Over the next few years, Ndamase went on to study fashion from a more commercial slant in Sweden and the US. It was because of this retail background that he began to grasp the realities of the market. “This is an export industry which can earn large sums in foreign currency for South Africa,” he expands. “But it is fuelled by fashion influences that dictate how we should look and what we should wear. New colours and styles constantly create a desire for new clothes, especially among young and fashion-conscious people. But as I am a South African, I felt passionate about improving the indigenous fashion in our country.”
Ndamase has lived that passion, working as ambassador for his particular aesthetic and gaining exposure for designers on CNN and SABC Africa as well as showcasing their work everywhere from the USA to Europe, Japan, Brazil and a wide range of African countries. Over the past decade, he has amassed a staff of 15 and has relocated his offices to the Fashion District of Johannesburg’s east end -- and yet what he still loves most about fashion is its sense of flux. “What we make today might be worthless tomorrow,” he says. “There’s nothing safe in fashion. It is a train that waits for nobody.”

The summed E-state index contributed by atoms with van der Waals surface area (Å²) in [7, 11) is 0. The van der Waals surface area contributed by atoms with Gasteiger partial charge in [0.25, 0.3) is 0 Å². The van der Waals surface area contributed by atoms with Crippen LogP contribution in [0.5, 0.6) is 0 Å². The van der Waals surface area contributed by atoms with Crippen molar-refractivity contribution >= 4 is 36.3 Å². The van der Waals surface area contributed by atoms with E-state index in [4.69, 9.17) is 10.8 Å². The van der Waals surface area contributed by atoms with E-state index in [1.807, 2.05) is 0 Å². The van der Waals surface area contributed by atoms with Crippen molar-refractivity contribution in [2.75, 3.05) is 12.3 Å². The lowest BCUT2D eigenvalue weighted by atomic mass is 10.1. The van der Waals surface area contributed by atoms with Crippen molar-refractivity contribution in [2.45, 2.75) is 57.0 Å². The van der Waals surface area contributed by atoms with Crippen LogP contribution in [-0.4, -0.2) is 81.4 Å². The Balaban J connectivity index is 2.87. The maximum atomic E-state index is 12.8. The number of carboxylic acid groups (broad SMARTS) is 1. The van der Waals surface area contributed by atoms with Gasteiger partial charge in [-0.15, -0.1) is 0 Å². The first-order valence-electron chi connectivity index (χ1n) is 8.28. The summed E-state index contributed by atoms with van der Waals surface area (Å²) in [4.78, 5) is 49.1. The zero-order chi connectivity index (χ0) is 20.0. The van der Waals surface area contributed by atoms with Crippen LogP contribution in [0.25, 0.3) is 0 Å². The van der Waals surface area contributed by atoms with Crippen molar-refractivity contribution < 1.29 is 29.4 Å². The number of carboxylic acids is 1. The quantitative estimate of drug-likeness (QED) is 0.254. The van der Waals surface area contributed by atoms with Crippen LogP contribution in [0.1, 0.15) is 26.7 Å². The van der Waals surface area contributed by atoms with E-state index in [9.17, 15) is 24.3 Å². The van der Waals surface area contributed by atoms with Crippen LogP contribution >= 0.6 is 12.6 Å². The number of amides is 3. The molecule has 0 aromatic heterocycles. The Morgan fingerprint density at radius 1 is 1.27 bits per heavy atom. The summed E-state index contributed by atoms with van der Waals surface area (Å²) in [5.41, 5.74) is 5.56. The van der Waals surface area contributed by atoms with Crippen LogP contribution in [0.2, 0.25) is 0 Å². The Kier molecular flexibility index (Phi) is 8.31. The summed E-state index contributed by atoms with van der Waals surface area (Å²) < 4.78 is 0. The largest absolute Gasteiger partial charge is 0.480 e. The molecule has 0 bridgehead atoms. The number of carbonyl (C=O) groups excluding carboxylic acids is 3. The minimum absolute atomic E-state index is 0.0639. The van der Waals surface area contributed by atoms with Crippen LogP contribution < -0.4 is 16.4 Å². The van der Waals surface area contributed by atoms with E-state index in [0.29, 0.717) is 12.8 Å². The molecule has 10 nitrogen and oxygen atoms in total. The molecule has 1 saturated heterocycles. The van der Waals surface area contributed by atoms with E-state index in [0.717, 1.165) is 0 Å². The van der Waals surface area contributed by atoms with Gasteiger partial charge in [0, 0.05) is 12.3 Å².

Aesthetically, he feels there has also been a key shift. “There are generations of colonized people who gave up who they were in order to embrace new knowledge and technology from Europe,” he states. “But local designers can no longer be accused of slavishly following European fashion. The term “ethnic fashion” will no longer conjure up boring, predictable, repetitive, if somewhat garish clothing. Africa means colour. We are revolutionising fashion, and promoting an image of South Africa that is confident, proud and self-assured.”
The style Ndamase describes has a distinct Vukani flavour. The ranges created for the annual awards have a theatrical quality, which though may come under flack for verging on Afro-fantasia, have found their niche in the local market, particularly for the now common “Dress: Traditional” events.